Composing Environments 2.0

Enter a space.


How do you listen?

Are you listening closely?

Do hear what is beyond?

… Take a breath


Are you present?


Composing Environments 2.0

@ 17 Tory Street

7- 9th October 2016



Composing Environments 2.0 is a show about how we relate to each other as audience members when engaging with sound work, and what it means to embody sound when listening. It studies the air that surrounds us, the breath – our inhales and exhales- and our conscious/unconscious relationship to breathing itself. Exploring tools and sound structures, the works engage with the concept of musical embodiment, and investigates how said music can play a part in generating unique experiences or collective ones through custom-designed and built sound sculptures. Due to their explicit nature, shared listening environments are often politicised in the public meeting spaces by the social context of any given time or place; the key with this show was to create open- ended systems that would benefit not just performance, but could be used as a tool for composition, installation work and as tool exploring new methodologies in sound diffusion. The sonic component emphasises the surrounding space which the installations are placed, as well as the spatial relationships between the speakers which is primarily through compositional techniques that ‘choreograph’ the direction of the sound in the space. How each of the speakers are mounted in their installation also creates delicate and unique signals, some of which move in and out of phase with one another.


Whilst (duo) looks at air pollution in Wellington and it’s impact on our untouchable ‘100% Pure NZ’ image, (solo) is a breathing sound object which although given life is dying slowly as the batteries run out. Speaker_Forest was written to explore the relationship we have to the body, but became a refection of my relationship with my partner who suffers from asthma and serious breathing issues. I realised that the piece as I was writing it became less about how we embody technology as people, but how people are survived by technology and our reliance on them to keep us well. There were several instances where he was choking as he slept, so I grew accustomed to keeping one ear open, hoping that he would continue to breathe in the night. Quietly, the piece starts reflecting the state of mind one has from running through that checklist ‘Do you know where the inhaler is? Do you have the right medication nearby? Is your phone charged in case of emergency?’. The space changes as the perspective moves from one side of the bed as you ‘toss and turn’ and the breathing alters in intensity and regularity. The piece is about our relationship with technology, and the anxiety of never quite feeling comfortable with putting someone’s health in the palms of a program. As an artist wanting to conduct people towards a phenomenological experience it was important to not only develop sound pieces, but installations which conveyed sound through small-scale spatial works to guide this experience. Each of the works allows one to three people to interact freely, and encourages them to share in their listening experience. Listeners are given autonomy through the degree to which they participate; in this instance, engaging between a mediated sound space (‘composed environment’) or the daily Wellington cityscape. It’s about engaging in a shared listening space that doesn’t necessarily inhabit their everyday sound world and offers something new or refreshing.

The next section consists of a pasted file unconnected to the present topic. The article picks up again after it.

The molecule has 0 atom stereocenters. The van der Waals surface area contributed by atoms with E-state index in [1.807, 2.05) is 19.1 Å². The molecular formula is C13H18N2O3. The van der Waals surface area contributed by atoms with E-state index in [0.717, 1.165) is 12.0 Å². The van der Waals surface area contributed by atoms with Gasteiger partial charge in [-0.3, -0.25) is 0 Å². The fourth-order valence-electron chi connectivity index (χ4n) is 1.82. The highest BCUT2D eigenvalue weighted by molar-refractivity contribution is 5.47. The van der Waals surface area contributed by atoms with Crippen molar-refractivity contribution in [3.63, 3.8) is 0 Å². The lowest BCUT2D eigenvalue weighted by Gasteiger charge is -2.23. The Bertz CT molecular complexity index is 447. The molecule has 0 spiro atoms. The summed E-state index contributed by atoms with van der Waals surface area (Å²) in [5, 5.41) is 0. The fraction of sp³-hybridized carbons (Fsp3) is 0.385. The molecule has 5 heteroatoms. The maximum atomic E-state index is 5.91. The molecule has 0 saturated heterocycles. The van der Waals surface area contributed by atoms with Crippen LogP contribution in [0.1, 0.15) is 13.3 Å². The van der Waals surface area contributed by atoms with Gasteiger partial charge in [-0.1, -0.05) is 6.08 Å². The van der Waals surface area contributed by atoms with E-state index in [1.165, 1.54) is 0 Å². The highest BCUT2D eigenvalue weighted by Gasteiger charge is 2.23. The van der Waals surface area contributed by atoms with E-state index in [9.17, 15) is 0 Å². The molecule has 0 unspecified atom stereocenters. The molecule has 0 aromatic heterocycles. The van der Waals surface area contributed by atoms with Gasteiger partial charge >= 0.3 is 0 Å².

Further documentation of Speaker_Forest, (solo) & (duo) is here:


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